Kazakhstan’s president has authorised security forces to shoot to kill those participating in unrest, opening the door for a dramatic escalation in a crackdown on anti-government protests that have turned violent.
The Central Asian nation this week experienced its worst street protests since gaining independence from the Soviet Union three decades ago, and dozens have been killed in the unrest.
The demonstrations began over a near-doubling of prices for a type of vehicle fuel but quickly spread across the country, reflecting wider discontent with authoritarian rule.
In a televised address to the nation, President Kassym-Jomart Tokayev used harsh rhetoric, referring to those involved in the turmoil as “terrorists”, “bandits” and “militants” – though it is unclear how peaceful protests gathered steam and then descended into violence.
“I have given the order to law enforcement and the army to shoot to kill without warning,” Mr Tokayev said.
“Those who don’t surrender will be eliminated.”
He also condemned calls by some countries for talks with the protesters as “nonsense”.
“What negotiations can be held with criminals, murderers?” Mr Tokayev asked.
On Friday, Kazakhstan’s Interior Ministry reported that security forces have killed 26 protesters during the unrest, which escalated sharply on Wednesday.
Another 26 were wounded and more than 3,800 people have been detained.
A total of 18 law enforcement officers were reported killed, and more than 700 injured.
Amid the growing crackdown, internet service has been severely disrupted and sometimes blocked, and several airports closed, including one in Almaty, the country’s largest city – making it difficult to get information about what is happening inside the country.
Mobile phone service has been severely disrupted as well.
Mr Tokayev has also called on a Russia-led military alliance, the Collective Security Treaty Organisation (CSTO), for help, and troops began arriving on Thursday.
Their involvement is an indication of concern among Kazakhstan’s neighbours, particularly Russia, that the unrest could spread.
More skirmishes in Almaty were reported on Friday morning.
Russia’s state news agency Tass reported that the building occupied by the Kazakh branch of the Mir broadcaster, funded by several former Soviet states, was on fire.
But in other parts of the country life started to return to normal.
The airport will remain shut until Friday evening, local TV station Khabar 24 reported, citing the airport’s spokespeople.
And hours before he authorised the use of lethal force against those participating in unrest, Mr Tokayev indicated that some measure of calm had been restored, saying “local authorities are in control of the situation”.
Mr Tokayev has vacillated between trying to mollify the protesters – including issuing a 180-day price cap on vehicle fuel and a moratorium on utility rate increases – and promising harsh measures to quell the unrest.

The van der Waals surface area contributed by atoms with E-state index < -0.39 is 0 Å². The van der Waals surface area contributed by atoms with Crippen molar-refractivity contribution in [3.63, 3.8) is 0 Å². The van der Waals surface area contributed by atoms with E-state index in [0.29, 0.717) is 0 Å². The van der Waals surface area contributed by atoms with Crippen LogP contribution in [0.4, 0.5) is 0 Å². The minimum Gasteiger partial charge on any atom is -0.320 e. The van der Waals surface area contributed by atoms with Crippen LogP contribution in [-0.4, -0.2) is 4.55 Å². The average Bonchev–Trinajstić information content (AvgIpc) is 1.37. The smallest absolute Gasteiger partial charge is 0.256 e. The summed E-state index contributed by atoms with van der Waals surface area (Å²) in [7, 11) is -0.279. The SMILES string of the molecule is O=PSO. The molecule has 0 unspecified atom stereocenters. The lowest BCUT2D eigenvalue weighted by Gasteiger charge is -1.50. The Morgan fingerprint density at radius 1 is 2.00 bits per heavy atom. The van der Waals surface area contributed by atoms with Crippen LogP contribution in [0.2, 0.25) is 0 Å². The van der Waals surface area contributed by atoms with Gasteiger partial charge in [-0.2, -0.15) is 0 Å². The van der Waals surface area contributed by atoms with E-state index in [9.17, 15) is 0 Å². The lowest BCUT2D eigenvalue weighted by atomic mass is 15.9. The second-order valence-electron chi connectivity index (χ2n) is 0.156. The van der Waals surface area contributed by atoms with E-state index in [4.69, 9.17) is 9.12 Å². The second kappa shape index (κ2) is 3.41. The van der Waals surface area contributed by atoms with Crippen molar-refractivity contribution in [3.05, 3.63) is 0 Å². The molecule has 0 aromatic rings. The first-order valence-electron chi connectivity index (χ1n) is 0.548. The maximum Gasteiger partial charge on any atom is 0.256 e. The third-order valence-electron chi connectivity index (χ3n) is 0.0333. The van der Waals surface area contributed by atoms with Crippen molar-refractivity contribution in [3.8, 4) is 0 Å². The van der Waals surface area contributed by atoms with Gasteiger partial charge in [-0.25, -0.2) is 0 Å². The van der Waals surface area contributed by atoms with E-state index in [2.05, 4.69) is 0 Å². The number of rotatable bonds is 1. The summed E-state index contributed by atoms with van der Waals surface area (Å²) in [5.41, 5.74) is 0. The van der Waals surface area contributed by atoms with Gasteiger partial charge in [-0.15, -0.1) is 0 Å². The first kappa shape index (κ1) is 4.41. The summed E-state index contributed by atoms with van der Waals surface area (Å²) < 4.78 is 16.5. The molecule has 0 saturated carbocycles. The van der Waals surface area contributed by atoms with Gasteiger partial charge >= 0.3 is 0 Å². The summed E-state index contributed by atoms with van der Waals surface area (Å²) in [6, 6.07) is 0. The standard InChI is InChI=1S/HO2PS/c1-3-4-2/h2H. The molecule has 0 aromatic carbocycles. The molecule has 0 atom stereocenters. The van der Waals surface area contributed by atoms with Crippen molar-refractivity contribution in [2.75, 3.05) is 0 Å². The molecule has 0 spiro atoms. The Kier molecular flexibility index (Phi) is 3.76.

Worries that a broader crackdown could be on the horizon grew after Mr Tokayev called on the CSTO alliance for help.
A total of 2,500 troops have arrived so far, all of them in Almaty, Kazakh media reported, citing Foreign Ministry officials.
Kazakh officials have insisted that troops from the alliance, which includes several former Soviet republics, will not be fighting the demonstrators, and instead will take on guarding government institutions.
It was not immediately clear whether the foreign troops deployed thus far were at all involved in suppressing the unrest.
He offered no evidence for those claims, but such rhetoric has often been used by former Soviet nations, most prominently Russia and Belarus, which sought to suppress mass anti-government demonstrations in recent years.
Kazakhstan, which spans a territory the size of Western Europe, borders Russia and China and sits atop colossal reserves of oil, natural gas, uranium and precious metals that make it strategically and economically important – and the crisis sparked concern in many quarters.
Ursula von der Leyen, the European Commission president, said she was following the developments with a “great worry”, while French President Emmanuel Macron called for de-escalation.
In Germany, Foreign Ministry spokesman Christofer Burger said officials were looking into the reports of Mr Tokayev’s shooting order.
From Germany’s point of view, “it must be said very clearly that a use of lethal force, of live ammunition against civilians can only be a very last resort, particularly if military forces are deployed”, he said.
But China appeared to step up its support for Kazakhstan’s government on Friday.
Kazakhstan is a critical component in China’s “Belt and Road” overland connection to Europe and persistent unrest in the country could upend Beijing’s hopes for closer trade and political relations with the continent.
“As a fraternal neighbour and a long-term strategic partner, China is willing to provide necessary support within its means to Kazakhstan to help it get over this difficult period,” Mr Xi said.
Despite Kazakhstan’s vast resource wealth, discontent over poor living conditions is strong in some parts of the country.
Many Kazakhs also chafe at the dominance of the ruling party, which holds more than 80% of the seats in parliament.